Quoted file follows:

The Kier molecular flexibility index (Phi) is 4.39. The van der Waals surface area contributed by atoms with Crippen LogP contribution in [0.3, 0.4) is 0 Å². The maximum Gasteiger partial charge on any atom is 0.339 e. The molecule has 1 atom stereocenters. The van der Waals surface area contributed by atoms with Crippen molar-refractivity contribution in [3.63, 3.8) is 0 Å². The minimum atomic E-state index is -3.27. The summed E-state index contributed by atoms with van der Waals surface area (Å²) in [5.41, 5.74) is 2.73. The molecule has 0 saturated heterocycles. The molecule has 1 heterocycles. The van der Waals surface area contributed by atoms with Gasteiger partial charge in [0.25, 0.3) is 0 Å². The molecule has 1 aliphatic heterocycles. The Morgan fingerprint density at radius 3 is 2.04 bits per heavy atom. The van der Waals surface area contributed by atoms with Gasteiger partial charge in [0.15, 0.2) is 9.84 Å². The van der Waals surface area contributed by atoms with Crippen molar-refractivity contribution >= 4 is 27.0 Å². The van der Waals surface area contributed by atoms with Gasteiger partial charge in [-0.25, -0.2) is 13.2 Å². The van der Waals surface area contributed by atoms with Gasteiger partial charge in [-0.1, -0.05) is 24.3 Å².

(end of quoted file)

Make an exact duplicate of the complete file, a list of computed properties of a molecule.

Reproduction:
The Kier molecular flexibility index (Phi) is 4.39. The van der Waals surface area contributed by atoms with Crippen LogP contribution in [0.3, 0.4) is 0 Å². The maximum Gasteiger partial charge on any atom is 0.339 e. The molecule has 1 atom stereocenters. The van der Waals surface area contributed by atoms with Crippen molar-refractivity contribution in [3.63, 3.8) is 0 Å². The minimum atomic E-state index is -3.27. The summed E-state index contributed by atoms with van der Waals surface area (Å²) in [5.41, 5.74) is 2.73. The molecule has 0 saturated heterocycles. The molecule has 1 heterocycles. The van der Waals surface area contributed by atoms with Gasteiger partial charge in [0.25, 0.3) is 0 Å². The molecule has 1 aliphatic heterocycles. The Morgan fingerprint density at radius 3 is 2.04 bits per heavy atom. The van der Waals surface area contributed by atoms with Gasteiger partial charge in [0.15, 0.2) is 9.84 Å². The van der Waals surface area contributed by atoms with Crippen molar-refractivity contribution >= 4 is 27.0 Å². The van der Waals surface area contributed by atoms with Gasteiger partial charge in [-0.25, -0.2) is 13.2 Å². The van der Waals surface area contributed by atoms with Gasteiger partial charge in [-0.1, -0.05) is 24.3 Å².